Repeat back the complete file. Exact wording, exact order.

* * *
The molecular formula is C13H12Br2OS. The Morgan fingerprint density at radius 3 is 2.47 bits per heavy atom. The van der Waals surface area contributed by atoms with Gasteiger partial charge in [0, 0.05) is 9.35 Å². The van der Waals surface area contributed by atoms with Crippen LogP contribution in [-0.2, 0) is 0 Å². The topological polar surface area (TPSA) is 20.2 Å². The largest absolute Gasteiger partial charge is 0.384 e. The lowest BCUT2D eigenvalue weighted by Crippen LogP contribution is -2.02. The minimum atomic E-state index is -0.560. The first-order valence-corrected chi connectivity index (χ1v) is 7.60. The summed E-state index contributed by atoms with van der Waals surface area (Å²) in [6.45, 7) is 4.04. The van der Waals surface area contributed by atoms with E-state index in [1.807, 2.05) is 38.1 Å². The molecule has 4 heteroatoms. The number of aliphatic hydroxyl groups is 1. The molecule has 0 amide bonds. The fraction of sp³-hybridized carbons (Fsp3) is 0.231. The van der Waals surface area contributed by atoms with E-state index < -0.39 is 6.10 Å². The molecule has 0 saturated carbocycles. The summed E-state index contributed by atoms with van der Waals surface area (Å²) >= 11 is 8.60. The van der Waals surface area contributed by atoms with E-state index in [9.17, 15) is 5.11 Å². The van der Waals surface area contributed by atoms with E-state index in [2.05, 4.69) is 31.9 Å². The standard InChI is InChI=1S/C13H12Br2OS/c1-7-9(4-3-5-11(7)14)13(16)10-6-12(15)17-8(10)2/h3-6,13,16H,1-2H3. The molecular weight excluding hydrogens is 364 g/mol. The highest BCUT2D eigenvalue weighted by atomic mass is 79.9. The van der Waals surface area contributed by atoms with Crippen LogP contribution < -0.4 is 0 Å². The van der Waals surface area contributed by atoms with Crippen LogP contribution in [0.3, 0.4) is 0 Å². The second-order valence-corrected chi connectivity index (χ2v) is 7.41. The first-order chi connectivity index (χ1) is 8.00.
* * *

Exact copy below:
The molecular formula is C13H12Br2OS. The Morgan fingerprint density at radius 3 is 2.47 bits per heavy atom. The van der Waals surface area contributed by atoms with Gasteiger partial charge in [0, 0.05) is 9.35 Å². The van der Waals surface area contributed by atoms with Crippen LogP contribution in [-0.2, 0) is 0 Å². The topological polar surface area (TPSA) is 20.2 Å². The largest absolute Gasteiger partial charge is 0.384 e. The lowest BCUT2D eigenvalue weighted by Crippen LogP contribution is -2.02. The minimum atomic E-state index is -0.560. The first-order valence-corrected chi connectivity index (χ1v) is 7.60. The summed E-state index contributed by atoms with van der Waals surface area (Å²) in [6.45, 7) is 4.04. The van der Waals surface area contributed by atoms with E-state index in [1.807, 2.05) is 38.1 Å². The molecule has 4 heteroatoms. The number of aliphatic hydroxyl groups is 1. The molecule has 0 amide bonds. The fraction of sp³-hybridized carbons (Fsp3) is 0.231. The van der Waals surface area contributed by atoms with E-state index < -0.39 is 6.10 Å². The molecule has 0 saturated carbocycles. The summed E-state index contributed by atoms with van der Waals surface area (Å²) >= 11 is 8.60. The van der Waals surface area contributed by atoms with E-state index in [9.17, 15) is 5.11 Å². The van der Waals surface area contributed by atoms with E-state index in [2.05, 4.69) is 31.9 Å². The standard InChI is InChI=1S/C13H12Br2OS/c1-7-9(4-3-5-11(7)14)13(16)10-6-12(15)17-8(10)2/h3-6,13,16H,1-2H3. The molecular weight excluding hydrogens is 364 g/mol. The highest BCUT2D eigenvalue weighted by atomic mass is 79.9. The van der Waals surface area contributed by atoms with Crippen LogP contribution < -0.4 is 0 Å². The van der Waals surface area contributed by atoms with Crippen LogP contribution in [0.3, 0.4) is 0 Å². The second-order valence-corrected chi connectivity index (χ2v) is 7.41. The first-order chi connectivity index (χ1) is 8.00.